Hannah King · November 19, 2012
The Tucson House at Southern Virginia University has a unique artistic history—including serving as the training ground of Gregory Mortenson (’01), named one of 25 “Artists of Tomorrow” by American Artist magazine.
“I enjoyed that the art studio [at Southern Virginia] had at one time been the studio of Cy Twombly, who actually came and visited with me,” said Mortenson. “He gave me a critique on my work, which was exciting.”
One of Mortenson’s self-portraits is featured on the cover of American Artist this month. The issue contains the final installment of a three-part series that Mortenson wrote on technique for painting self-portraits.
“Mortenson is one of the most accomplished in a new generation of painters who have embraced the rigors of training in the atelier tradition,” said an American Artist contributor in a special edition of the magazine titled “75 Greatest Artists of All Time.” “[Mortenson has] impeccable classical technique that allows him to present exquisitely turned form and tonal rendering of great subtlety. This prowess is most evident in his portraiture, where the precision of description and delicate paint handling give a quite breath-taking sense of presence to the subject.”
Mortenson majored in art at Southern Virginia, and after graduating, went on to spend two years studying classical painting in an apprenticeship with Patrick Devonas and William Whitaker, and then completed the four-year curriculum at the Grand Central Academy of Art in New York—where he studied under Jacob Collins. Mortenson said that Southern Virginia was a “stepping stone” to his other artistic pursuits and helped him to “develop a good work ethic.”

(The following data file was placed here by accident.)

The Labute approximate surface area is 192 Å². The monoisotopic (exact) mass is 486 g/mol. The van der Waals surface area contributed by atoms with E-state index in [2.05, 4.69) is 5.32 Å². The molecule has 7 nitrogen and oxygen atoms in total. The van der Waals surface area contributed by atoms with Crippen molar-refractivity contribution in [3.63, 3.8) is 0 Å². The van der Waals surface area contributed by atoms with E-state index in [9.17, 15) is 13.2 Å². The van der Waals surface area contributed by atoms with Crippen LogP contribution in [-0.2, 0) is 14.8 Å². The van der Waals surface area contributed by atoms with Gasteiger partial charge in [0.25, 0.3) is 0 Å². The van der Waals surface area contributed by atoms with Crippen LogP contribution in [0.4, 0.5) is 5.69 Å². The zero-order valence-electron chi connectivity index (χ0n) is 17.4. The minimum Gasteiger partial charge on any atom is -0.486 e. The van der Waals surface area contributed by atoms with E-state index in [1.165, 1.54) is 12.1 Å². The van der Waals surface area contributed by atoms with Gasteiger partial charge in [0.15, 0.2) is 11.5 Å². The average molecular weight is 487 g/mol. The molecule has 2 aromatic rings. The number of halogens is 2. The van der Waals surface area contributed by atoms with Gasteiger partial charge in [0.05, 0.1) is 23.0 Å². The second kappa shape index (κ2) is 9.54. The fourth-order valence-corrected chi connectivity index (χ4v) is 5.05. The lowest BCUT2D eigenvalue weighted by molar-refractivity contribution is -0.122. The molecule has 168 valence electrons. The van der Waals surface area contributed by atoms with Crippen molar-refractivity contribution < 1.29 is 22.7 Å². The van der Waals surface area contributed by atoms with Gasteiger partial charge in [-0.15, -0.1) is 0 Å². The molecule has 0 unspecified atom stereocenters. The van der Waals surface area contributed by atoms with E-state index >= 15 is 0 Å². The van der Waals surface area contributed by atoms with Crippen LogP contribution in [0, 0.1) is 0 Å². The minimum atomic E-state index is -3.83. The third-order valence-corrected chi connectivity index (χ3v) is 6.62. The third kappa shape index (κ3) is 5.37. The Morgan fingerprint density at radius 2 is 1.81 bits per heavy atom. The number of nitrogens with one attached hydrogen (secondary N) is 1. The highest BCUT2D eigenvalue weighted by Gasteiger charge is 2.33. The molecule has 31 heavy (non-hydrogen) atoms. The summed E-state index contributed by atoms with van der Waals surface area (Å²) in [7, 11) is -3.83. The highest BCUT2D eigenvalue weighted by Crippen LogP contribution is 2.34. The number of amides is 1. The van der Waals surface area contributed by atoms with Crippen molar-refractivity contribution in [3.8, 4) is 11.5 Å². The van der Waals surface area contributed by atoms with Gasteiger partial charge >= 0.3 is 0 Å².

“As a liberal arts school, it gave me some freedom to explore a lot of different things,” said Mortenson. “I minored in creative writing, which I don’t know if I would have done at a different school. I found there was a wide variety of good teachers and subjects to study.”
Mortenson said that he especially appreciated the teaching of Barbara Crawford, professor of art at the university, and that she was “very influential” and her passion for art was “infectious.”
“Greg [Mortenson] was completely focused on his art,” said Crawford. “He was very special. He shows his sensitivity to his subject, it’s evident in his paintings. To see that his commitment has paid off is exciting, and I think Greg is one who will always be striving for growth, for learning and moving forward. He is at a place where a lot of people would be comfortable stopping, but he won’t. My feeling is that he will keep improving. The quest is always out there for Greg.”
Mortenson traveled to Beijing last month to participate in an exhibit of American realism sponsored by the America China Oil Painting Artists League. The China museum tour opened at the Beijing World Art Museum, and also traveled to many other museums in the region.
“Traveling—going to Europe, China and other countries—has been exciting,” said Mortenson. “I’ve also been able to study with some artists that I really admired and to involve myself in the classical realism art scene in New York.”
In addition to developing his own technique, Mortenson instructs at the Grand Central Academy of Art, and also teaches summer workshops in a variety of locations.
“I like to see the students progress,” he said. “I have a passion for art and I like to work with other people who are equally passionate and to see that fire catch on as they get excited about what they’re doing and progress.”